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IBM Checks off Its 2014 Big Data in Education Prediction

ibm

Barb Darrow of GigaOM reports, “On Monday, IBM, as part of its annual 5 in 5  extravaganza, predicted that cloud-based cognitive technology would personalize education for students within five years. Fast forward three days, and voila! IBM unveiled a research project to bring machine learning, predictive modeling and deep content analytics to deliver on that promise. Talk about gaming the system. IBM is working with Georgia’s Gwinnett County Public Schools (GCPS) system to test out the technology and its thesis that the application of big data analytics and deep learning — which looks at connections and context in different types of data- – can help students learn better. The 12-month project kicked off in September and focuses on 5th and 6th grade math students, said an IBM spokesman.” Read more

Open Data: The Key To $3 Trillion In Economic Value

rsz_mckinsey__company_logoThere’s money in that open data. A new report from the McKinsey Global Institute finds that machine-readable information that’s made available to others has the potential to generate significant economic value: $3 trillion annually in seven domains, to be exact.

The report, entitled Open Data: Unlocking Innovation And Performance With Liquid Information, sees the potential economic effect unfolding in education, transportation, consumer products, electricity, oil and gas, health care and consumer finance. Data becomes more liquid, the report authors note, when it is open, widely available and in shareable formats, and when advanced computing and analysis can yield from it — potentially in conjunction with proprietary data — novel insights. It doesn’t specifically mention Linked Data, but hones in on government open data platforms – including the Linked-Data infused data.gov.UK, which it cites as having had 1.4 million page views this summer – as critical to the economic good tidings. It records more than 40 countries with open data platforms, and up to 1 million data sets as having been made open by governments worldwide.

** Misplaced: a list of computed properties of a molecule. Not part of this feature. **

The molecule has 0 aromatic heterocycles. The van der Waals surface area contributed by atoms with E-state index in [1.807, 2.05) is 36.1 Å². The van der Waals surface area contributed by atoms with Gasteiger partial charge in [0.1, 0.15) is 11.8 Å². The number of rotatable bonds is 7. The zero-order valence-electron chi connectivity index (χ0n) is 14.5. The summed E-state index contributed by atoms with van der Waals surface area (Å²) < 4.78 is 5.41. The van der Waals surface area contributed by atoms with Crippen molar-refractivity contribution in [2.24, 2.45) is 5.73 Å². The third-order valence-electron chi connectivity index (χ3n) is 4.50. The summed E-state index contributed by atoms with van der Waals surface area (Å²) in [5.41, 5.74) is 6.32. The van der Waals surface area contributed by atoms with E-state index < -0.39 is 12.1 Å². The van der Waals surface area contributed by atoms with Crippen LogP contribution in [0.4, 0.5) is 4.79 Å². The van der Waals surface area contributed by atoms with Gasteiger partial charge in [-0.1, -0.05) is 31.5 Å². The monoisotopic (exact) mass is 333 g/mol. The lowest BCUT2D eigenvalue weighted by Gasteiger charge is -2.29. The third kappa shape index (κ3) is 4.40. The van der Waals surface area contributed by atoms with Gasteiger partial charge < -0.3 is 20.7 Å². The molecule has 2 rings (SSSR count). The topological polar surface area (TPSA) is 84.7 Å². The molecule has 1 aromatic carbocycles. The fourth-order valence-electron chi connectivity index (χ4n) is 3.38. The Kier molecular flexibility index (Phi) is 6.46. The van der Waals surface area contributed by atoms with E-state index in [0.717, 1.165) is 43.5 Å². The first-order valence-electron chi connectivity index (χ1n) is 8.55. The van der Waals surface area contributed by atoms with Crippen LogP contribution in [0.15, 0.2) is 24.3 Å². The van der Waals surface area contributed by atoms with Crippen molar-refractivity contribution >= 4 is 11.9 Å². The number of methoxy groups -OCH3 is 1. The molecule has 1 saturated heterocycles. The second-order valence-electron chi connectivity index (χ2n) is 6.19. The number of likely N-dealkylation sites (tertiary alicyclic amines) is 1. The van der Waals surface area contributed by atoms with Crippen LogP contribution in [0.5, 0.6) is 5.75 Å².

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School Days May See Semantic Tech Help With Online Learning Assessments

It’s getting to be that time again – yup, school days are getting into full swing. Education, of course, is going through a lot of change these days. The Common Core State Standards initiative is changing what students must learn and what teachers must teach in the early grades, while school-specific online courses now are joined by massive online learning courses (MOOCs) that are bringing new learning experiences on a large-scale to everyone from high school and college students to adults who haven’t taken courses inside a live classroom for decades.